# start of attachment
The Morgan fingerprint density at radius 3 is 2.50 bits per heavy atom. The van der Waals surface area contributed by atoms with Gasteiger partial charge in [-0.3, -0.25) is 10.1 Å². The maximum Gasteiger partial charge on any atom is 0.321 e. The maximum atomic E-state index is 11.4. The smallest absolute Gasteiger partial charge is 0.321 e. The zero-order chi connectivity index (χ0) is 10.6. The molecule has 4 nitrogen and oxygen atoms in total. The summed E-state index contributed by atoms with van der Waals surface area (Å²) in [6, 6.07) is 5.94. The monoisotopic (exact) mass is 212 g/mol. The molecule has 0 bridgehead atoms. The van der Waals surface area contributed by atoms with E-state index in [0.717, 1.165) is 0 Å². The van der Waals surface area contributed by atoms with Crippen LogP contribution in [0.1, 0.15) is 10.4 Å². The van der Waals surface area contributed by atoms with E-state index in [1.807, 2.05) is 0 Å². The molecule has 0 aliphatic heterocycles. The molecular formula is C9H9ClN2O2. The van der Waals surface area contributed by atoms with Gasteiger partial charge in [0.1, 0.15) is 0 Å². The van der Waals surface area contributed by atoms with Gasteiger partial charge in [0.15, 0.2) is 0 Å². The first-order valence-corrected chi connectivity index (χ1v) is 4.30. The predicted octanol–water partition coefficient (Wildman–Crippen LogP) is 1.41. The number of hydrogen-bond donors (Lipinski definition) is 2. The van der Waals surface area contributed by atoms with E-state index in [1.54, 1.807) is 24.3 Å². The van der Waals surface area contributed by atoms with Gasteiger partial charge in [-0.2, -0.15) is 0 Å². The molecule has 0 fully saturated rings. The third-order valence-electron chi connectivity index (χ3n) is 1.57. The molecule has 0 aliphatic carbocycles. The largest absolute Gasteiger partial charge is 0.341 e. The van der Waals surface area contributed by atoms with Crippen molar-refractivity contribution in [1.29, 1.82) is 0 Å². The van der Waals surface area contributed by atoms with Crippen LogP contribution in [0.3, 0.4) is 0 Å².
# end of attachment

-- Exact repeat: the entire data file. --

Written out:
The Morgan fingerprint density at radius 3 is 2.50 bits per heavy atom. The van der Waals surface area contributed by atoms with Gasteiger partial charge in [-0.3, -0.25) is 10.1 Å². The maximum Gasteiger partial charge on any atom is 0.321 e. The maximum atomic E-state index is 11.4. The smallest absolute Gasteiger partial charge is 0.321 e. The zero-order chi connectivity index (χ0) is 10.6. The molecule has 4 nitrogen and oxygen atoms in total. The summed E-state index contributed by atoms with van der Waals surface area (Å²) in [6, 6.07) is 5.94. The monoisotopic (exact) mass is 212 g/mol. The molecule has 0 bridgehead atoms. The van der Waals surface area contributed by atoms with E-state index in [0.717, 1.165) is 0 Å². The van der Waals surface area contributed by atoms with Crippen LogP contribution in [0.1, 0.15) is 10.4 Å². The van der Waals surface area contributed by atoms with E-state index in [1.807, 2.05) is 0 Å². The molecule has 0 aliphatic heterocycles. The molecular formula is C9H9ClN2O2. The van der Waals surface area contributed by atoms with Gasteiger partial charge in [0.1, 0.15) is 0 Å². The van der Waals surface area contributed by atoms with Gasteiger partial charge in [0.15, 0.2) is 0 Å². The first-order valence-corrected chi connectivity index (χ1v) is 4.30. The predicted octanol–water partition coefficient (Wildman–Crippen LogP) is 1.41. The number of hydrogen-bond donors (Lipinski definition) is 2. The van der Waals surface area contributed by atoms with E-state index in [1.54, 1.807) is 24.3 Å². The van der Waals surface area contributed by atoms with Gasteiger partial charge in [-0.2, -0.15) is 0 Å². The molecule has 0 fully saturated rings. The third-order valence-electron chi connectivity index (χ3n) is 1.57. The molecule has 0 aliphatic carbocycles. The largest absolute Gasteiger partial charge is 0.341 e. The van der Waals surface area contributed by atoms with Crippen molar-refractivity contribution in [1.29, 1.82) is 0 Å². The van der Waals surface area contributed by atoms with Crippen LogP contribution in [0.3, 0.4) is 0 Å².